Retail loss prevention professionals know that organized retail crime (ORC) is a threat not to be taken lightly. But statistics are showing aggressive offenders are on the rise. How are you keeping your store teams safe?
In an article for the December issue of LPM Online, Phil Thomson, CEO of Auror, explores why a lack of intelligence about the most dangerous offenders is one of the biggest obstacles faced by LP teams today.
We have the technology to collect information on existing crimes, so why aren’t we combining it with other useful data points in a retail theft database designed to help LP teams predict and prevent ORC events? From the article:
Chances are your store teams are reporting crime at your stores already. But current crime reporting processes don’t enable this sort of prevention‐first mindset. It’s about reporting a crime to someone else, so they can do something about it.
These reports hold a wealth of intelligence that can be unpacked to help identify the patterns of offending, associated offenders, vehicles used in the commission of crimes, and more. So the value of crime reports isn’t always necessarily in their ability to solve an individual crime, but in their ability to connect the dots to help prevent and solve other related crimes as well. When combined with other data points in real time, these reports can uncover a myriad of actionable intelligence that the right people can use at the right time to prevent further offending.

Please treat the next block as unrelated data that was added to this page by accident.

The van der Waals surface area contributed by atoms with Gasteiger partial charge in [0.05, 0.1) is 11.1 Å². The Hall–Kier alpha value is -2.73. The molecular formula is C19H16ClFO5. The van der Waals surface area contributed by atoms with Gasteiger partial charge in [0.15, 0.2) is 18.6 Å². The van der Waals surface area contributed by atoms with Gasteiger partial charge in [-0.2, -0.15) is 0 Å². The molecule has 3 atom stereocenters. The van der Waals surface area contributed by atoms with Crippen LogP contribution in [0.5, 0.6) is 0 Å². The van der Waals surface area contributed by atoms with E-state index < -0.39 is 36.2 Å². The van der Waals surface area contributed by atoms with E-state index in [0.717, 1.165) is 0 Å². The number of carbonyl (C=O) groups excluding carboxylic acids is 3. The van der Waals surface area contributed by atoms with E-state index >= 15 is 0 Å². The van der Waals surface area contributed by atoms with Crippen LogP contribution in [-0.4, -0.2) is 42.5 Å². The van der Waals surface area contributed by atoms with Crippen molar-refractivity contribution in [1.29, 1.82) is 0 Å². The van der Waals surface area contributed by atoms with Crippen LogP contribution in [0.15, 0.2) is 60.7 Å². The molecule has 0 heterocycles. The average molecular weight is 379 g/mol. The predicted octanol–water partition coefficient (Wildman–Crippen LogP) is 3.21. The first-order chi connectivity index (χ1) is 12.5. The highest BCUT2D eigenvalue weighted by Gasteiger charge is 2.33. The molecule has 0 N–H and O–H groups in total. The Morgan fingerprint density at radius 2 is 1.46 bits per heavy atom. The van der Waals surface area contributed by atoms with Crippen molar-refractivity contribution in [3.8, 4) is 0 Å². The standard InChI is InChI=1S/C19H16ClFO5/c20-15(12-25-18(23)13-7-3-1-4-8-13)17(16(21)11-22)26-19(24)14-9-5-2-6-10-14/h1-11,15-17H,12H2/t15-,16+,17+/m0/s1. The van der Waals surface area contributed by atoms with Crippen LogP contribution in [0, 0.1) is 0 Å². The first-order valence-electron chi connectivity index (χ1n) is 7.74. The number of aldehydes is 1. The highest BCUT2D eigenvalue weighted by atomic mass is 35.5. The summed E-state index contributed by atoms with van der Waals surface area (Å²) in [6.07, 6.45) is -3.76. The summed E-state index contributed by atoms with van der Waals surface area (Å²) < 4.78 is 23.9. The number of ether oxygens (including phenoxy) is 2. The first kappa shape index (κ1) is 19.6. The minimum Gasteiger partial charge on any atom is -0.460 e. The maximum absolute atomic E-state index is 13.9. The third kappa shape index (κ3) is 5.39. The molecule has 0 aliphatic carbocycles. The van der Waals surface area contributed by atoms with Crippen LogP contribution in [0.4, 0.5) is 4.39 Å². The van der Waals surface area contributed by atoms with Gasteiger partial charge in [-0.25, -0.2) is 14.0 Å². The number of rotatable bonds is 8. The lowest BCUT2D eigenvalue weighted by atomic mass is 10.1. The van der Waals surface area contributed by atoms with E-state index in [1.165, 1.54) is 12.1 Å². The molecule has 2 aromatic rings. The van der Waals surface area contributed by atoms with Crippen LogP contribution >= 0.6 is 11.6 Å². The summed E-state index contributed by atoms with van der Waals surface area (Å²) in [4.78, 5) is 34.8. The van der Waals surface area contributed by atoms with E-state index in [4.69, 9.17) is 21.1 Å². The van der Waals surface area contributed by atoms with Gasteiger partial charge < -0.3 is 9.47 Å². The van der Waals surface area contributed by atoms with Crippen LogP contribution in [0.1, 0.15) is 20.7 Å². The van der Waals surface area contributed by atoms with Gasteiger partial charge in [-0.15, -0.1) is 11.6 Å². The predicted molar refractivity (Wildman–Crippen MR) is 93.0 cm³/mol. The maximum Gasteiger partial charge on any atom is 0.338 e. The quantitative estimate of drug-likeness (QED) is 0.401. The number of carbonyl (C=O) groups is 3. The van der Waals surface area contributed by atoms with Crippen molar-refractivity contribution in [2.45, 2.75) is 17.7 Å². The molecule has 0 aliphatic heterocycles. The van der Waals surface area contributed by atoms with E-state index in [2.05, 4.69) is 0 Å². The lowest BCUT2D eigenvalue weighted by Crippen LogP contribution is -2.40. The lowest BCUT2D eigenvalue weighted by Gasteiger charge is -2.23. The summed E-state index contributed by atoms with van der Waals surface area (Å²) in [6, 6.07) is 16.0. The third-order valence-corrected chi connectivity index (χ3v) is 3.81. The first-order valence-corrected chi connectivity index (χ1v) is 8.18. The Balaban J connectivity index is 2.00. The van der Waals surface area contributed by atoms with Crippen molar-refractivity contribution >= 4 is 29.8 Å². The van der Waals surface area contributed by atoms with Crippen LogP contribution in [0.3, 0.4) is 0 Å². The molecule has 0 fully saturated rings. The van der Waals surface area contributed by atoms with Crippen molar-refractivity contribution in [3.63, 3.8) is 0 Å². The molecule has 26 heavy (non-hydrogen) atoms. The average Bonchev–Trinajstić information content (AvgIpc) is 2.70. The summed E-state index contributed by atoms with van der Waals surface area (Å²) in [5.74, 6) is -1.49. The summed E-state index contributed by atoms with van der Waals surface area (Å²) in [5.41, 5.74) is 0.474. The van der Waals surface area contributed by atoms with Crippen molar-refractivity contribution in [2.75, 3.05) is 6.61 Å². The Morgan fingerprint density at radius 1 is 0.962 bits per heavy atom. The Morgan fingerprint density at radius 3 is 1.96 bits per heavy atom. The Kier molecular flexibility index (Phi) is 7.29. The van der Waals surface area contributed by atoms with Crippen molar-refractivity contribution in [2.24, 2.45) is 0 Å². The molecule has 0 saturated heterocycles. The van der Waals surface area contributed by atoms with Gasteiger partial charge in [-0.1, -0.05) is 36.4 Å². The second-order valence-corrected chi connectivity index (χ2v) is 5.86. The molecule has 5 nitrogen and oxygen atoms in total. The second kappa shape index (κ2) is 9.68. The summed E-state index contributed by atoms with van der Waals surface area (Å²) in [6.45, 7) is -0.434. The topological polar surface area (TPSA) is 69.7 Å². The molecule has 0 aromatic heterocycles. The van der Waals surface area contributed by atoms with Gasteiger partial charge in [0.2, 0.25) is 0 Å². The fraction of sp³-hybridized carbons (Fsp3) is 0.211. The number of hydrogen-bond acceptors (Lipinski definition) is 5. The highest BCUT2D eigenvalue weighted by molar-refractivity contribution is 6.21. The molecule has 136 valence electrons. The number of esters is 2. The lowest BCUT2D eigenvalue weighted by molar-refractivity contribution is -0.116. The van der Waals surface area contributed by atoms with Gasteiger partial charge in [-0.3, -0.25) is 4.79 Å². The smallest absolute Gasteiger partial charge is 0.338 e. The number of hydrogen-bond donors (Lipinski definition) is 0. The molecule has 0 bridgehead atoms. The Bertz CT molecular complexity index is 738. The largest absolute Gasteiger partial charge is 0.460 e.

Read more about what happens when retailers begin to use intel collection to accurately prevent crime in “Intelligence: The Most Important Tool in the Fight Against ORC” (sponsored by Auror). If you’ve missed any of our previous LPM Online editions, go to the Archives page at the end of the edition to see what you’ve missed. Be sure to be an LPM digital subscriber so you are the first to know when new issues are available. If you haven’t already, sign up on the SUBSCRIBE NOW link. (Note: if you’re already subscribed, the previous link will take you to the current issue of the print magazine.)